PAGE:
Thanks to a favorite material borrowed from the vast African breeding ground, Togolese painter Sokey Edorh places his work among those that matter in our time. His work aims at depriving Africa of all prejudices. He is one of those who, from their childhood onwards, “ferment” and question their human and physical environment. Not gifted with writing skills, he chose to draw the forms. In 1974, in his third form in middle school, he brought his passion to his school yard (Tsevie School. about 30km from Lome, the Togolese capital) by putting up makeshift exhibitions. This leaning towards painting almost led him to sever links with his family. His parents didn’t want him to become an artist but Sokey Edorh held on to the idea of becoming a painter, his raison d’etre. During his university studies, he didn’t hesitate to use his paintbrush to expose social inequalities. In 1987, using a concoction of henna leaves, he represents two policemen in a painting titled “The Policemen” whose favorite pastime consist of extorting money from the public. A sign of boldness, since a year earlier, the artist has been forced to take down his exhibition at the university cafeteria where he showed men being tortured and hanged, prisoners and kings devouring their populations, while the latter were shouting “Long live the King!”. The painter’s tenacity has causedthe Togolese writer Kangni Alem to say that his approach usually obeys the scheme of a merciless struggle against the progress and grip of the desert of the mind. Comments which are comforted by these words from the artist himself: “The desert is advancing, my desert is advancing. Hope is far away from me”. The former student in philosophy wrote these words during a workshop for artists in which he participated in 1994 in the desert in Niger.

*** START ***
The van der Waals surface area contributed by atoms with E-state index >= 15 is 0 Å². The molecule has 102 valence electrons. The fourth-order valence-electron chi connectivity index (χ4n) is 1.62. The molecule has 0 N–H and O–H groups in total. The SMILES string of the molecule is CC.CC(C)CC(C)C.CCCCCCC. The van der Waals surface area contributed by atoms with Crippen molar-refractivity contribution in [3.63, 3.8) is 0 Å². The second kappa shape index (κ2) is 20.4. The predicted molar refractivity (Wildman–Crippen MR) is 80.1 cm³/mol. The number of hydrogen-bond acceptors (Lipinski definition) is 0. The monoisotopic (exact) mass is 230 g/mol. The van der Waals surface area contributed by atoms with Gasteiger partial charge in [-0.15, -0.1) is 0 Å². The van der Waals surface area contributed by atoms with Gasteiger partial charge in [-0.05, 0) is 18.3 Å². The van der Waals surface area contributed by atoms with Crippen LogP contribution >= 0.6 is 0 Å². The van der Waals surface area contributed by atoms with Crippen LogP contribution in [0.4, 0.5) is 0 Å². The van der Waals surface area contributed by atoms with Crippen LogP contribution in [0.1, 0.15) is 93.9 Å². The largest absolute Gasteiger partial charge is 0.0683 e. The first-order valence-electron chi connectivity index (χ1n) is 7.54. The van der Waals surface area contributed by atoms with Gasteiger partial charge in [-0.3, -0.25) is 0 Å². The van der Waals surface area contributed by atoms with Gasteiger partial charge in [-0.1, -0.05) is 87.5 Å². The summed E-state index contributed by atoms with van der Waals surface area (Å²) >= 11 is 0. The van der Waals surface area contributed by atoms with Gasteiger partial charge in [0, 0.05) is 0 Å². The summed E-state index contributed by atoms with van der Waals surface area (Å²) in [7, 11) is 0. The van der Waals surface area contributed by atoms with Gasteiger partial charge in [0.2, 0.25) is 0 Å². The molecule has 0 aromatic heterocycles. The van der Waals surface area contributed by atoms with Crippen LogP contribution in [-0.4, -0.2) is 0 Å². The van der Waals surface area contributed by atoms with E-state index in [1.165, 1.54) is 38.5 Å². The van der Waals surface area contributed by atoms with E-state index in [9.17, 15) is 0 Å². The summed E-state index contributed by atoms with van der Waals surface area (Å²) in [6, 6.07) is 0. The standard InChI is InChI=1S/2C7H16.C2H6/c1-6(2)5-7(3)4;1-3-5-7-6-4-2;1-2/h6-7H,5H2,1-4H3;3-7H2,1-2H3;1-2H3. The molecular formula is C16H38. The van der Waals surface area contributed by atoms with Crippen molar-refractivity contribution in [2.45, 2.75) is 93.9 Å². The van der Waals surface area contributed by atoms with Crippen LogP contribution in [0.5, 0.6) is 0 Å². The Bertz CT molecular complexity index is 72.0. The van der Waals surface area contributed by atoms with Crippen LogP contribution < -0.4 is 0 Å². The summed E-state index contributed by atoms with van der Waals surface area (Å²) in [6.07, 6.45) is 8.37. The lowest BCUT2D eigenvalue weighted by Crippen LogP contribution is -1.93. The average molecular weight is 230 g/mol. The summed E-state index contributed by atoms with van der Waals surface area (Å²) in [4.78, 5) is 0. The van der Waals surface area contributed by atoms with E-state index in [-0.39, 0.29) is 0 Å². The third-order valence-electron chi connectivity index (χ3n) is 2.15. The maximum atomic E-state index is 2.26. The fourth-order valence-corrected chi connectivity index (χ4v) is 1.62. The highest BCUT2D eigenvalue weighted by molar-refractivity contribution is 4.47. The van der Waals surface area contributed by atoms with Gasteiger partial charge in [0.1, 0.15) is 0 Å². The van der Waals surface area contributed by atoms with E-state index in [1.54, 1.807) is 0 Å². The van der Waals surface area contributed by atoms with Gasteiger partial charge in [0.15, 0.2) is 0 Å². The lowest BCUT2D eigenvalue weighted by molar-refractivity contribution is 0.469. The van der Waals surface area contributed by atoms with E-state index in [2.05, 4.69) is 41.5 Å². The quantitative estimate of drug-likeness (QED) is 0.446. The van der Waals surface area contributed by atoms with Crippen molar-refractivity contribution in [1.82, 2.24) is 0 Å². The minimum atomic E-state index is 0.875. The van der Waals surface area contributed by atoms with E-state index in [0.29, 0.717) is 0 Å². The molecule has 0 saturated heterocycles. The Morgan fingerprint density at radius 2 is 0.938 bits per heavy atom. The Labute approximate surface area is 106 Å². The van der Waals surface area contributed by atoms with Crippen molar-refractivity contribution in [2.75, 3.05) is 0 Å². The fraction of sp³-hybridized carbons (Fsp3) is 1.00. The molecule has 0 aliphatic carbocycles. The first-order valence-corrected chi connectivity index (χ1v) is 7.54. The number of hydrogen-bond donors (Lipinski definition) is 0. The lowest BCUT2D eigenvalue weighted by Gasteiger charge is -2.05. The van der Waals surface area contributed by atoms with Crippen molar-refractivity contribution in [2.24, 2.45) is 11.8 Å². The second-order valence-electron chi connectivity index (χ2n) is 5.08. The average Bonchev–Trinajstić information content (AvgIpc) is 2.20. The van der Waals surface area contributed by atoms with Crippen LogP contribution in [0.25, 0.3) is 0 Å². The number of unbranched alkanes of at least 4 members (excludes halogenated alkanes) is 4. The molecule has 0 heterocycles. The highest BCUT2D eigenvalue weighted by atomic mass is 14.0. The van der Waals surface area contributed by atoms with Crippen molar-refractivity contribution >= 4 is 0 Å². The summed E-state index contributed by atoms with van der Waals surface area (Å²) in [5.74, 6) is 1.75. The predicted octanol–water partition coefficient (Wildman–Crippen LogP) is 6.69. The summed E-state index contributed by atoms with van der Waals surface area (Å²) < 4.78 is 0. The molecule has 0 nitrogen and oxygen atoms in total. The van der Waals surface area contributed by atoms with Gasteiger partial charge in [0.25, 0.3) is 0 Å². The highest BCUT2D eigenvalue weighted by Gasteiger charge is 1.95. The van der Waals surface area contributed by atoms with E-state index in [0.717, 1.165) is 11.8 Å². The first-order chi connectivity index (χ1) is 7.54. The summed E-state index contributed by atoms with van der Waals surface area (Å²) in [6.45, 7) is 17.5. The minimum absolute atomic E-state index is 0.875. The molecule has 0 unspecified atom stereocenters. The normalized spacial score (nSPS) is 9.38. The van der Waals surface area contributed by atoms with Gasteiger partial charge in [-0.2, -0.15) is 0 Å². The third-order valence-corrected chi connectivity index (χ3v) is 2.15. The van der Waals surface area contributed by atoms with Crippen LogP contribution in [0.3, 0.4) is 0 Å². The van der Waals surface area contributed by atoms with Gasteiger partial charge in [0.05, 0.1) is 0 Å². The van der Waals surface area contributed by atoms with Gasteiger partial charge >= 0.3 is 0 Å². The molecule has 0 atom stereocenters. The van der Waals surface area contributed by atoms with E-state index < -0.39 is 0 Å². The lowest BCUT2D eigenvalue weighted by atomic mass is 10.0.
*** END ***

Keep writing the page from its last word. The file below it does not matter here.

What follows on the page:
After graduating from the Ecole Nationale des Beaux-Arts in Bordeaux, France, Sokey Edorh himself has called the artist that he was before an amateur. After an understanding of the pedagogy governing visual arts, he grasped the necessity to apply an all-out technique to his work and directed it towards deeper and sharper research. He henceforth set out on a quest of what may set him apart from other painters. His expectations were met during a journey to Korhogo, in the North of Cote d’Ivoire where the idea occurred to him to use clay as material for artistic creation. This building and sacred craft material indeed fills him with wonder. There is somehow some complicity between him and clay and he seems to be on the same wavelength with this red soil that inspires him and gives him the possibility to renew himself, as Edwige Aplogan, an artist from Benin noted. For the later, art has no other end but to be integrated into life and to report about its times. This is an idea that Sokey Edorh doesn’t agree with. He thinks that the artist doesn’t have to report about his times. He explains it through his material, clay, which formerly was used to paint cave symbols and which he integrates into his own painting today.
Another trip to Mali, in the land of the Dogons has given him the idea of old-fashion materials to describe the present. A curious person by character, he was struck by the close relationship between the Latin alphabet and the Dogon script reserved for the initiated which he however managed to decipher. Since then, he has been delivering his messages through canvases that are fraught with multitudinous signs and symbols which, only he knows. As abstract works, the artistic productions of Sokey Edorh, in using clay or traditional ideograms, are rooted into the soil and history of Africa. The ideograms which his paintbrush are really the same as those we find in our libations, scarification or cabalistic signs during ritual ceremonies. The artist was indeed right to say that he work for the emancipation of his continent.